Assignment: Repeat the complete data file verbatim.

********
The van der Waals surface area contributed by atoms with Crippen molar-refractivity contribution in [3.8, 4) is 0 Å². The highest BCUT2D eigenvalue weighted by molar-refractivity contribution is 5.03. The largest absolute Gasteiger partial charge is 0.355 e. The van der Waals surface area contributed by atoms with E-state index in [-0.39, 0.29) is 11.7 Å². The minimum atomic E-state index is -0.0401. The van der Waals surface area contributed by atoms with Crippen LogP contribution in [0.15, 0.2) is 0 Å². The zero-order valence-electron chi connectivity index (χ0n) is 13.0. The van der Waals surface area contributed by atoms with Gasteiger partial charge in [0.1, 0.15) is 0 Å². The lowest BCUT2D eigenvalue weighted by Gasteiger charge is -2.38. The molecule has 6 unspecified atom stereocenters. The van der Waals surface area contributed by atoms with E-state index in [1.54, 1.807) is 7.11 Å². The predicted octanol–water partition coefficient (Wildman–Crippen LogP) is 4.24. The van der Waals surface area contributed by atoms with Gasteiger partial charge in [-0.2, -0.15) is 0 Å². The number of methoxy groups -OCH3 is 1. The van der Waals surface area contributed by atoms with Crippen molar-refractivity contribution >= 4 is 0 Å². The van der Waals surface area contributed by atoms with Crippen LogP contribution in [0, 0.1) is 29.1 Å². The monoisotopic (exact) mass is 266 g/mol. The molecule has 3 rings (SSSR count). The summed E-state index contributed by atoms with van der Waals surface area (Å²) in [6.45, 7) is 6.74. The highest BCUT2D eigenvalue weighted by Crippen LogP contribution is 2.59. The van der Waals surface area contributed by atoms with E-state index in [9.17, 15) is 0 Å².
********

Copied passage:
The van der Waals surface area contributed by atoms with Crippen molar-refractivity contribution in [3.8, 4) is 0 Å². The highest BCUT2D eigenvalue weighted by molar-refractivity contribution is 5.03. The largest absolute Gasteiger partial charge is 0.355 e. The van der Waals surface area contributed by atoms with E-state index in [-0.39, 0.29) is 11.7 Å². The minimum atomic E-state index is -0.0401. The van der Waals surface area contributed by atoms with Crippen LogP contribution in [0.15, 0.2) is 0 Å². The zero-order valence-electron chi connectivity index (χ0n) is 13.0. The van der Waals surface area contributed by atoms with Gasteiger partial charge in [0.1, 0.15) is 0 Å². The lowest BCUT2D eigenvalue weighted by Gasteiger charge is -2.38. The molecule has 6 unspecified atom stereocenters. The van der Waals surface area contributed by atoms with E-state index in [1.54, 1.807) is 7.11 Å². The predicted octanol–water partition coefficient (Wildman–Crippen LogP) is 4.24. The van der Waals surface area contributed by atoms with Gasteiger partial charge in [-0.2, -0.15) is 0 Å². The number of methoxy groups -OCH3 is 1. The van der Waals surface area contributed by atoms with Crippen molar-refractivity contribution >= 4 is 0 Å². The van der Waals surface area contributed by atoms with Crippen LogP contribution in [0, 0.1) is 29.1 Å². The monoisotopic (exact) mass is 266 g/mol. The molecule has 3 rings (SSSR count). The summed E-state index contributed by atoms with van der Waals surface area (Å²) in [6.45, 7) is 6.74. The highest BCUT2D eigenvalue weighted by Crippen LogP contribution is 2.59. The van der Waals surface area contributed by atoms with E-state index in [9.17, 15) is 0 Å².